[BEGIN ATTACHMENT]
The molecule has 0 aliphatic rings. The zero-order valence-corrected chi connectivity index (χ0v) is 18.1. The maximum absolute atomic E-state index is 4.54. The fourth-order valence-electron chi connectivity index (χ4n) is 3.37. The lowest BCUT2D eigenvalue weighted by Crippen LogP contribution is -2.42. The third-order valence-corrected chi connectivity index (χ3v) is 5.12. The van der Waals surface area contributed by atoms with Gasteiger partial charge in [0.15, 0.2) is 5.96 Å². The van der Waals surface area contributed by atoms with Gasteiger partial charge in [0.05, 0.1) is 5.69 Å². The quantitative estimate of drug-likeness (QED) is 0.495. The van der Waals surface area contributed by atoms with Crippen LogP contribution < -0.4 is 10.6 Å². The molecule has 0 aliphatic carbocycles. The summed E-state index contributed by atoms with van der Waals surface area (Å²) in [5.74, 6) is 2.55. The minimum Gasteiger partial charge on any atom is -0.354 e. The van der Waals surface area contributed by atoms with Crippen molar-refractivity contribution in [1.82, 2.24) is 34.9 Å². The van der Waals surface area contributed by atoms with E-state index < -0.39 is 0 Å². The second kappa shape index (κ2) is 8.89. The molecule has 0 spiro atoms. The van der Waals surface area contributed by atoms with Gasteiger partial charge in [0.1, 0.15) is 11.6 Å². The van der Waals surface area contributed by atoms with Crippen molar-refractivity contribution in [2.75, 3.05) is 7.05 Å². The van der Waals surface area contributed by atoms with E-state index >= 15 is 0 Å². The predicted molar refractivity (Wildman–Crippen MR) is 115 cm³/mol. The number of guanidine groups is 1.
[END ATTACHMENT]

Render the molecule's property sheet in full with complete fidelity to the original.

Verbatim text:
The molecule has 0 aliphatic rings. The zero-order valence-corrected chi connectivity index (χ0v) is 18.1. The maximum absolute atomic E-state index is 4.54. The fourth-order valence-electron chi connectivity index (χ4n) is 3.37. The lowest BCUT2D eigenvalue weighted by Crippen LogP contribution is -2.42. The third-order valence-corrected chi connectivity index (χ3v) is 5.12. The van der Waals surface area contributed by atoms with Gasteiger partial charge in [0.15, 0.2) is 5.96 Å². The van der Waals surface area contributed by atoms with Gasteiger partial charge in [0.05, 0.1) is 5.69 Å². The quantitative estimate of drug-likeness (QED) is 0.495. The van der Waals surface area contributed by atoms with Crippen LogP contribution < -0.4 is 10.6 Å². The molecule has 0 aliphatic carbocycles. The summed E-state index contributed by atoms with van der Waals surface area (Å²) in [5.74, 6) is 2.55. The minimum Gasteiger partial charge on any atom is -0.354 e. The van der Waals surface area contributed by atoms with Crippen molar-refractivity contribution in [1.82, 2.24) is 34.9 Å². The van der Waals surface area contributed by atoms with E-state index < -0.39 is 0 Å². The second kappa shape index (κ2) is 8.89. The molecule has 0 spiro atoms. The van der Waals surface area contributed by atoms with Gasteiger partial charge in [0.1, 0.15) is 11.6 Å². The van der Waals surface area contributed by atoms with Crippen molar-refractivity contribution in [2.75, 3.05) is 7.05 Å². The van der Waals surface area contributed by atoms with E-state index >= 15 is 0 Å². The predicted molar refractivity (Wildman–Crippen MR) is 115 cm³/mol. The number of guanidine groups is 1.